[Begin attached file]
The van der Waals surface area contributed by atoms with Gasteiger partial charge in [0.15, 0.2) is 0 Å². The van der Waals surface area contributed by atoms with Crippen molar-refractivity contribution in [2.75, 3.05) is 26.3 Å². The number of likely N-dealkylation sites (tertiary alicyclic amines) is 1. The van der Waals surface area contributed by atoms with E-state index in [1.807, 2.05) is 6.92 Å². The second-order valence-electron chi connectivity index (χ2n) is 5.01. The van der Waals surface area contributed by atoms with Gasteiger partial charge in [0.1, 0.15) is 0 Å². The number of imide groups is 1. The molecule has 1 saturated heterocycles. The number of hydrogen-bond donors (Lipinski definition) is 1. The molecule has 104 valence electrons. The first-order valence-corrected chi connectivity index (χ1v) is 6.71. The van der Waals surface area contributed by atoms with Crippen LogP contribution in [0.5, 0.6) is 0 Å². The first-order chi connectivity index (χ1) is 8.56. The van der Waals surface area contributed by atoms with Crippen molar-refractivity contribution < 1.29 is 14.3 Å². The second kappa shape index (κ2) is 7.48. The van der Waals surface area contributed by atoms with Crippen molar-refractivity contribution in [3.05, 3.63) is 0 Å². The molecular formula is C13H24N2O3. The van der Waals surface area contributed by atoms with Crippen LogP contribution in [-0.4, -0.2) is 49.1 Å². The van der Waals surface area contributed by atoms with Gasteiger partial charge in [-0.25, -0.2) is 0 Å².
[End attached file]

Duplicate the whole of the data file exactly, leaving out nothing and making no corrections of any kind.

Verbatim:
The van der Waals surface area contributed by atoms with Gasteiger partial charge in [0.15, 0.2) is 0 Å². The van der Waals surface area contributed by atoms with Crippen molar-refractivity contribution in [2.75, 3.05) is 26.3 Å². The number of likely N-dealkylation sites (tertiary alicyclic amines) is 1. The van der Waals surface area contributed by atoms with E-state index in [1.807, 2.05) is 6.92 Å². The second-order valence-electron chi connectivity index (χ2n) is 5.01. The van der Waals surface area contributed by atoms with Gasteiger partial charge in [0.1, 0.15) is 0 Å². The number of imide groups is 1. The molecule has 1 saturated heterocycles. The number of hydrogen-bond donors (Lipinski definition) is 1. The molecule has 104 valence electrons. The first-order valence-corrected chi connectivity index (χ1v) is 6.71. The van der Waals surface area contributed by atoms with Crippen LogP contribution in [0.5, 0.6) is 0 Å². The first-order chi connectivity index (χ1) is 8.56. The van der Waals surface area contributed by atoms with Crippen molar-refractivity contribution < 1.29 is 14.3 Å². The second kappa shape index (κ2) is 7.48. The van der Waals surface area contributed by atoms with Crippen molar-refractivity contribution in [3.05, 3.63) is 0 Å². The molecular formula is C13H24N2O3. The van der Waals surface area contributed by atoms with Crippen LogP contribution in [-0.4, -0.2) is 49.1 Å². The van der Waals surface area contributed by atoms with Gasteiger partial charge in [-0.25, -0.2) is 0 Å².